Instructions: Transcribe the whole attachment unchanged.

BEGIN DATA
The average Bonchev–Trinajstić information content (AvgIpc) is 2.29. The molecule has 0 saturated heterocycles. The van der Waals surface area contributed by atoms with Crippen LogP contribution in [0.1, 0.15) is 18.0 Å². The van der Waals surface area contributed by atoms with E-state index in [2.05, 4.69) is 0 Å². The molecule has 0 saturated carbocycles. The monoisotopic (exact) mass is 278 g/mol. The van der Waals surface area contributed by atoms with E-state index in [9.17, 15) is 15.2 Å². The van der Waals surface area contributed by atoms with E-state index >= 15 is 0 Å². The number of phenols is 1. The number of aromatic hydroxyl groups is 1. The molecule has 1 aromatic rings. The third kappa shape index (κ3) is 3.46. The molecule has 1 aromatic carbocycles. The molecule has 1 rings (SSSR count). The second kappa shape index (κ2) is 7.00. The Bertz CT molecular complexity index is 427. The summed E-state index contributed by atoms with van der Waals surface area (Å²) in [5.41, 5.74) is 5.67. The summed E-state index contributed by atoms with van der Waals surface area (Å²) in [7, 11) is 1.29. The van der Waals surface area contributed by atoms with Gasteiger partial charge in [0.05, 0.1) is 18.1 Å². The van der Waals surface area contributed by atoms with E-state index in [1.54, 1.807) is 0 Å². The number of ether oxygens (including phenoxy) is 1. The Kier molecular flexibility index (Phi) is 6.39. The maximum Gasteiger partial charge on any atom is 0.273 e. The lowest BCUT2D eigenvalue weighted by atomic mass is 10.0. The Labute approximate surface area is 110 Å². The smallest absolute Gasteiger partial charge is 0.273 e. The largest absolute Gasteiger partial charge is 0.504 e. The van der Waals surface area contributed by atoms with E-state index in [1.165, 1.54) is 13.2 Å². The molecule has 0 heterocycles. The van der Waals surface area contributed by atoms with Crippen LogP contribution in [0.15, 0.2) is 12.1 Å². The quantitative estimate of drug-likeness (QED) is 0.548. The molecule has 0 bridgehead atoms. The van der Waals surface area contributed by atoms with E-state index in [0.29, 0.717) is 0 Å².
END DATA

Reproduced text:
The average Bonchev–Trinajstić information content (AvgIpc) is 2.29. The molecule has 0 saturated heterocycles. The van der Waals surface area contributed by atoms with Crippen LogP contribution in [0.1, 0.15) is 18.0 Å². The van der Waals surface area contributed by atoms with E-state index in [2.05, 4.69) is 0 Å². The molecule has 0 saturated carbocycles. The monoisotopic (exact) mass is 278 g/mol. The van der Waals surface area contributed by atoms with E-state index in [9.17, 15) is 15.2 Å². The van der Waals surface area contributed by atoms with E-state index >= 15 is 0 Å². The number of phenols is 1. The number of aromatic hydroxyl groups is 1. The molecule has 1 aromatic rings. The third kappa shape index (κ3) is 3.46. The molecule has 1 aromatic carbocycles. The molecule has 1 rings (SSSR count). The second kappa shape index (κ2) is 7.00. The Bertz CT molecular complexity index is 427. The summed E-state index contributed by atoms with van der Waals surface area (Å²) in [5.41, 5.74) is 5.67. The summed E-state index contributed by atoms with van der Waals surface area (Å²) in [7, 11) is 1.29. The van der Waals surface area contributed by atoms with Gasteiger partial charge in [0.05, 0.1) is 18.1 Å². The van der Waals surface area contributed by atoms with E-state index in [1.54, 1.807) is 0 Å². The number of ether oxygens (including phenoxy) is 1. The Kier molecular flexibility index (Phi) is 6.39. The maximum Gasteiger partial charge on any atom is 0.273 e. The lowest BCUT2D eigenvalue weighted by atomic mass is 10.0. The Labute approximate surface area is 110 Å². The smallest absolute Gasteiger partial charge is 0.273 e. The largest absolute Gasteiger partial charge is 0.504 e. The van der Waals surface area contributed by atoms with E-state index in [1.165, 1.54) is 13.2 Å². The molecule has 0 heterocycles. The van der Waals surface area contributed by atoms with Crippen LogP contribution in [0.15, 0.2) is 12.1 Å². The quantitative estimate of drug-likeness (QED) is 0.548. The molecule has 0 bridgehead atoms. The van der Waals surface area contributed by atoms with E-state index in [0.29, 0.717) is 0 Å².